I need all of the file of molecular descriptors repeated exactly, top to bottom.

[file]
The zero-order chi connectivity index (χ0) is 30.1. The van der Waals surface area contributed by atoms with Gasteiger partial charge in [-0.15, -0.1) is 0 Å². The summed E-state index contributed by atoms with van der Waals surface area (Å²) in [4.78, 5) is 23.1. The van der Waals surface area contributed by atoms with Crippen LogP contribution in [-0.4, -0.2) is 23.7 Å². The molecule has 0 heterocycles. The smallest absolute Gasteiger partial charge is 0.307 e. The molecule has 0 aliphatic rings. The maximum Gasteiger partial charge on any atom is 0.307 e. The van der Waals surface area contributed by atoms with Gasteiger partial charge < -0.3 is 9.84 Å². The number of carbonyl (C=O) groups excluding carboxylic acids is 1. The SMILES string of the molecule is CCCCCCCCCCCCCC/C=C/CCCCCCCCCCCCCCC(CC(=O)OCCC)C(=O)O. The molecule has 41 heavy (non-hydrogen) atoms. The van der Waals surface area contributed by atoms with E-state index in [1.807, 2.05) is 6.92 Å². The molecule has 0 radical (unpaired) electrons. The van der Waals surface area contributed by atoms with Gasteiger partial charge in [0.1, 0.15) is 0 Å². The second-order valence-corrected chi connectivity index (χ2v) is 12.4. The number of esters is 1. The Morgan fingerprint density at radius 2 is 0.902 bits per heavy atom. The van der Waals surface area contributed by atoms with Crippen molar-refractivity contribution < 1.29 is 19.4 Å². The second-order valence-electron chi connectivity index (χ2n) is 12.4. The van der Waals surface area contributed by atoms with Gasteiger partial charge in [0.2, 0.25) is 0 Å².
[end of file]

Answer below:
The zero-order chi connectivity index (χ0) is 30.1. The van der Waals surface area contributed by atoms with Gasteiger partial charge in [-0.15, -0.1) is 0 Å². The summed E-state index contributed by atoms with van der Waals surface area (Å²) in [4.78, 5) is 23.1. The van der Waals surface area contributed by atoms with Crippen LogP contribution in [-0.4, -0.2) is 23.7 Å². The molecule has 0 heterocycles. The smallest absolute Gasteiger partial charge is 0.307 e. The molecule has 0 aliphatic rings. The maximum Gasteiger partial charge on any atom is 0.307 e. The van der Waals surface area contributed by atoms with Gasteiger partial charge < -0.3 is 9.84 Å². The number of carbonyl (C=O) groups excluding carboxylic acids is 1. The SMILES string of the molecule is CCCCCCCCCCCCCC/C=C/CCCCCCCCCCCCCCC(CC(=O)OCCC)C(=O)O. The molecule has 41 heavy (non-hydrogen) atoms. The van der Waals surface area contributed by atoms with E-state index in [1.807, 2.05) is 6.92 Å². The molecule has 0 radical (unpaired) electrons. The van der Waals surface area contributed by atoms with Gasteiger partial charge in [0.1, 0.15) is 0 Å². The second-order valence-corrected chi connectivity index (χ2v) is 12.4. The number of esters is 1. The Morgan fingerprint density at radius 2 is 0.902 bits per heavy atom. The van der Waals surface area contributed by atoms with Crippen molar-refractivity contribution < 1.29 is 19.4 Å². The second-order valence-electron chi connectivity index (χ2n) is 12.4. The van der Waals surface area contributed by atoms with Gasteiger partial charge in [0.2, 0.25) is 0 Å².